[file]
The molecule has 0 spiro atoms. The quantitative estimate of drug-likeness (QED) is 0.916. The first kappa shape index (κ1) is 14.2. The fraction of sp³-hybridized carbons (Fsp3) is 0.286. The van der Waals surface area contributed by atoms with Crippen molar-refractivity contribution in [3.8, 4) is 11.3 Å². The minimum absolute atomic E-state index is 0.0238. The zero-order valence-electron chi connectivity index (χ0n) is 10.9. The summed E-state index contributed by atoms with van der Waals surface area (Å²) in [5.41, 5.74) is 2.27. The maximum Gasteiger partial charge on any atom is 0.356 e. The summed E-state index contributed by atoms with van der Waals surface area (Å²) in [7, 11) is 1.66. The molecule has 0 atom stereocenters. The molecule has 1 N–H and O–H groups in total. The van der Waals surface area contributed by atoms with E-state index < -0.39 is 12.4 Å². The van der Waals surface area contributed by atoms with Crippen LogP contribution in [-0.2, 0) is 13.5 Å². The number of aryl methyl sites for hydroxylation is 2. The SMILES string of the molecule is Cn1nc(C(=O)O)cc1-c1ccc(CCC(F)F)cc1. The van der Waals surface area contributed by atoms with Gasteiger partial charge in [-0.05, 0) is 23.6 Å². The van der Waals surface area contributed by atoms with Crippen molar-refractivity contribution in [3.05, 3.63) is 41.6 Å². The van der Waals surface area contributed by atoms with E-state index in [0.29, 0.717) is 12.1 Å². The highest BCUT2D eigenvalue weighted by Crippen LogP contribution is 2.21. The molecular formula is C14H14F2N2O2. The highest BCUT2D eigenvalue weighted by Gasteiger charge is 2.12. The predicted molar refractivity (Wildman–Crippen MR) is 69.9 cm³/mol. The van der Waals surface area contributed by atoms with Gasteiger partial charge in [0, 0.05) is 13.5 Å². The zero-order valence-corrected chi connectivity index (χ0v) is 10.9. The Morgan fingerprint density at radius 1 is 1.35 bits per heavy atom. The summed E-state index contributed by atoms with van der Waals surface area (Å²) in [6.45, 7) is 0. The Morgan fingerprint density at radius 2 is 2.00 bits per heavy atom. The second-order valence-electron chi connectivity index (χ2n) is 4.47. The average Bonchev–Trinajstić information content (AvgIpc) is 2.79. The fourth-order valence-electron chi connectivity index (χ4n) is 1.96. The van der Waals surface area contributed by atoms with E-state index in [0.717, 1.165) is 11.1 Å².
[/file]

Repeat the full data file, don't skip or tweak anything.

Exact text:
The molecule has 0 spiro atoms. The quantitative estimate of drug-likeness (QED) is 0.916. The first kappa shape index (κ1) is 14.2. The fraction of sp³-hybridized carbons (Fsp3) is 0.286. The van der Waals surface area contributed by atoms with Crippen molar-refractivity contribution in [3.8, 4) is 11.3 Å². The minimum absolute atomic E-state index is 0.0238. The zero-order valence-electron chi connectivity index (χ0n) is 10.9. The summed E-state index contributed by atoms with van der Waals surface area (Å²) in [5.41, 5.74) is 2.27. The maximum Gasteiger partial charge on any atom is 0.356 e. The summed E-state index contributed by atoms with van der Waals surface area (Å²) in [7, 11) is 1.66. The molecule has 0 atom stereocenters. The molecule has 1 N–H and O–H groups in total. The van der Waals surface area contributed by atoms with E-state index < -0.39 is 12.4 Å². The van der Waals surface area contributed by atoms with Crippen LogP contribution in [-0.2, 0) is 13.5 Å². The number of aryl methyl sites for hydroxylation is 2. The SMILES string of the molecule is Cn1nc(C(=O)O)cc1-c1ccc(CCC(F)F)cc1. The van der Waals surface area contributed by atoms with Gasteiger partial charge in [-0.05, 0) is 23.6 Å². The van der Waals surface area contributed by atoms with Crippen molar-refractivity contribution in [3.05, 3.63) is 41.6 Å². The van der Waals surface area contributed by atoms with E-state index in [0.29, 0.717) is 12.1 Å². The highest BCUT2D eigenvalue weighted by Crippen LogP contribution is 2.21. The molecular formula is C14H14F2N2O2. The highest BCUT2D eigenvalue weighted by Gasteiger charge is 2.12. The predicted molar refractivity (Wildman–Crippen MR) is 69.9 cm³/mol. The van der Waals surface area contributed by atoms with Gasteiger partial charge in [0, 0.05) is 13.5 Å². The zero-order valence-corrected chi connectivity index (χ0v) is 10.9. The Morgan fingerprint density at radius 1 is 1.35 bits per heavy atom. The summed E-state index contributed by atoms with van der Waals surface area (Å²) in [6.45, 7) is 0. The Morgan fingerprint density at radius 2 is 2.00 bits per heavy atom. The second-order valence-electron chi connectivity index (χ2n) is 4.47. The average Bonchev–Trinajstić information content (AvgIpc) is 2.79. The fourth-order valence-electron chi connectivity index (χ4n) is 1.96. The van der Waals surface area contributed by atoms with E-state index in [0.717, 1.165) is 11.1 Å².